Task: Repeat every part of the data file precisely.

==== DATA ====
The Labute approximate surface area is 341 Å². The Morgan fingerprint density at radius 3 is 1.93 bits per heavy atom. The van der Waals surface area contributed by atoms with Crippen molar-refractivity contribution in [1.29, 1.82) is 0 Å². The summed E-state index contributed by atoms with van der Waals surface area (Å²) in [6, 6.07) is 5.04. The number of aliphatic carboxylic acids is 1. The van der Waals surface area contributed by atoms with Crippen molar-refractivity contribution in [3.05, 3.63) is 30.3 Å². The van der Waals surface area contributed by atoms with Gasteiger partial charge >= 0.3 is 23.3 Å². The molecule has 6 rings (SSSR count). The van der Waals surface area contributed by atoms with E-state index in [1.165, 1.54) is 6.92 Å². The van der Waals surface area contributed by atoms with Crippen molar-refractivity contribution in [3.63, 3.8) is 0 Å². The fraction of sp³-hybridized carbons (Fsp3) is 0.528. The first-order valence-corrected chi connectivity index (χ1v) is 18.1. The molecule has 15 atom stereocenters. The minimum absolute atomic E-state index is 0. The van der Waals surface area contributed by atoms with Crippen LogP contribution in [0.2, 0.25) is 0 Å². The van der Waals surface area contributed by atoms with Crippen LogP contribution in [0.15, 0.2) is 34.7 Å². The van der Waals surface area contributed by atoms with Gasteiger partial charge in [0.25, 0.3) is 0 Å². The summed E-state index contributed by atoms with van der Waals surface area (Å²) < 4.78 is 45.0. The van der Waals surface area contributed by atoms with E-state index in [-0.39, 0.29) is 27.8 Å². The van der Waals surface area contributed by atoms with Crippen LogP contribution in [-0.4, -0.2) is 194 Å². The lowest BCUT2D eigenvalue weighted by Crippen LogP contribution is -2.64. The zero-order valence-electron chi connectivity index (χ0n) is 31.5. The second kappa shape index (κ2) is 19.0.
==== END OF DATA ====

The Labute approximate surface area is 341 Å². The Morgan fingerprint density at radius 3 is 1.93 bits per heavy atom. The van der Waals surface area contributed by atoms with Crippen molar-refractivity contribution in [1.29, 1.82) is 0 Å². The summed E-state index contributed by atoms with van der Waals surface area (Å²) in [6, 6.07) is 5.04. The number of aliphatic carboxylic acids is 1. The van der Waals surface area contributed by atoms with Crippen molar-refractivity contribution in [3.05, 3.63) is 30.3 Å². The van der Waals surface area contributed by atoms with Gasteiger partial charge >= 0.3 is 23.3 Å². The molecule has 6 rings (SSSR count). The van der Waals surface area contributed by atoms with E-state index in [1.165, 1.54) is 6.92 Å². The van der Waals surface area contributed by atoms with Crippen molar-refractivity contribution in [3.63, 3.8) is 0 Å². The fraction of sp³-hybridized carbons (Fsp3) is 0.528. The first-order valence-corrected chi connectivity index (χ1v) is 18.1. The molecule has 15 atom stereocenters. The minimum absolute atomic E-state index is 0. The van der Waals surface area contributed by atoms with Crippen LogP contribution in [0.2, 0.25) is 0 Å². The van der Waals surface area contributed by atoms with Crippen LogP contribution in [0.15, 0.2) is 34.7 Å². The van der Waals surface area contributed by atoms with Gasteiger partial charge in [0.25, 0.3) is 0 Å². The summed E-state index contributed by atoms with van der Waals surface area (Å²) < 4.78 is 45.0. The van der Waals surface area contributed by atoms with E-state index in [-0.39, 0.29) is 27.8 Å². The van der Waals surface area contributed by atoms with Crippen LogP contribution in [-0.4, -0.2) is 194 Å². The lowest BCUT2D eigenvalue weighted by Crippen LogP contribution is -2.64. The zero-order valence-electron chi connectivity index (χ0n) is 31.5. The second kappa shape index (κ2) is 19.0.